Click the “Upload & Create” button and your data will be imported.
The last step you will need to do is click on the “Create a lookalike audience” option. From here, I like to leave the audience size the smallest in order to get users who more closely match my current audience.
You’ll need to wait a bit while Facebook creates your lookalike audience. However, once it is completed you will see the potential audience reach for Facebook. And when that number shows, you can decide whether or not there are enough people to make it worth your while to be on Facebook. This custom audience yielded over 2 million – which I would say is a good sign Facebook would be a good opportunity.
If you don’t have an existing list to upload, you can try using Facebook’s search to locate your target audience. Let’s say I want to see if there is an audience for Ford Mustang enthusiasts. So I type in my phrase in the search bar.
I can see that there are quite a few large groups and communities around this topic. Not really surprising given the amount of people on Facebook.
Finding Your Target Audience on Google+
I know, I know. Save your Google+ jokes for later.
Say what you want about Google+, but there are still people seeing successes on this platform.
While I am not nearly as active as I once was, I still get residual traffic by resharing my content on my account.
Sadly, Google+ lacks a really great search experience which makes it a little difficult to hone in one your target audience. It’s better than it was, and you can still find your target audience.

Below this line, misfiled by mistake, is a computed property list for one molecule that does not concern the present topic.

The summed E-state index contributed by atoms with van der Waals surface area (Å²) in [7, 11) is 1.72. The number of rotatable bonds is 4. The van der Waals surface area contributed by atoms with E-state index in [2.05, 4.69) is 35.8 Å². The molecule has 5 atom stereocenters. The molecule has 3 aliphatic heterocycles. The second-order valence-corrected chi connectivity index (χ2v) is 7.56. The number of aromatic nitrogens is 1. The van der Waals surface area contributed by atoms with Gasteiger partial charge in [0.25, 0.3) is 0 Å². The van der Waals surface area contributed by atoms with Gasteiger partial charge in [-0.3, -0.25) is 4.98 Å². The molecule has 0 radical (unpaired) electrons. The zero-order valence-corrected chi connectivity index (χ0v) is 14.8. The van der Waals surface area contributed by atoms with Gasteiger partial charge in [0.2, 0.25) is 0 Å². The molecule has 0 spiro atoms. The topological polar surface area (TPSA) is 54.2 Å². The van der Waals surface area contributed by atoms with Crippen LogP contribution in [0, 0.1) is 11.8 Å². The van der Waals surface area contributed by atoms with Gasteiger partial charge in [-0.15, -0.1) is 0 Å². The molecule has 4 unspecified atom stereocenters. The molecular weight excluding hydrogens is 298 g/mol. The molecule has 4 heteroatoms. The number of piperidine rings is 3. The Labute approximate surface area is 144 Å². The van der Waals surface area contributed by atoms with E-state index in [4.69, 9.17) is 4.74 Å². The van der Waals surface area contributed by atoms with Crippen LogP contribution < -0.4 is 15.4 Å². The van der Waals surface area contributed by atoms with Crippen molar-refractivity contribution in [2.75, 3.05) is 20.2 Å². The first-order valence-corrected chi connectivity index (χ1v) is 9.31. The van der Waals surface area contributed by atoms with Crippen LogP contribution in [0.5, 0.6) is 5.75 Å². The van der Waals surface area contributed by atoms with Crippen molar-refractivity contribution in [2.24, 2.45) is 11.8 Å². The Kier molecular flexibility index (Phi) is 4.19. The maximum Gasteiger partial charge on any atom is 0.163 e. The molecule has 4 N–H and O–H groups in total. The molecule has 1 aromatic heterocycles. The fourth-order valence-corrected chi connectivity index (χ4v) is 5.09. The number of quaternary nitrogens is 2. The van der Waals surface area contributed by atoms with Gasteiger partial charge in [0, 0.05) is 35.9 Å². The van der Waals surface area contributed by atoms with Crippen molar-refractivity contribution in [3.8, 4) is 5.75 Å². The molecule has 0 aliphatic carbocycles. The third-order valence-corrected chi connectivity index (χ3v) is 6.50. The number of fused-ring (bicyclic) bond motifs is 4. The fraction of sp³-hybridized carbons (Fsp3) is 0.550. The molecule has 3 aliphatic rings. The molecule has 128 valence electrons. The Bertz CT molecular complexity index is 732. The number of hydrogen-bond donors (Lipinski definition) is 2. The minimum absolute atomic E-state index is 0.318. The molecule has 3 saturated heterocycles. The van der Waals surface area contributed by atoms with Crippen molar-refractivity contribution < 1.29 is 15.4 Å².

I usually head on over to Explore.
In the search bar, type in your topic. Let’s say I want to see if there is an audience for Ford Mustang enthusiasts.
I am presented with various Collections, Communities, People & Pages.
Simply click through the various results and see if there are any active participants and accounts. If so, you might want to consider using Google+ as one of your social media channels.
Should you find there aren’t many results, then chances are your target audience is not actively participating on Google+. No worries, just mumble something about Google+ being a ghost town and move on to the next social network.
Finding Your Target Audience on Instagram
Instagram boasts having 300 million monthly active users. Not quite the behemoth Facebook is, but it’s not a channel you want to skip over.
The search function on Instagram is brutal.
I literally hate it. It sucks.
But we have to work with the hand we are dealt.
In order to see if your target audience is on Instagram, simply type in hashtags or keywords that should be popular in your industry. Let’s take the Ford Mustang example I previously mentioned and see what we get.
I can see that the top hashtag has over 710,000 posts. I’d say that is a very good sign for this topic. Not to mention the other hashtags having a decent amount of posts as well.
Another search you can run on Instagram is that of your competitors. Let’s say I owned a business that sold aftermarket parts to people who owned Ford Mustangs. I could then search for some of my competitors to see how they were faring.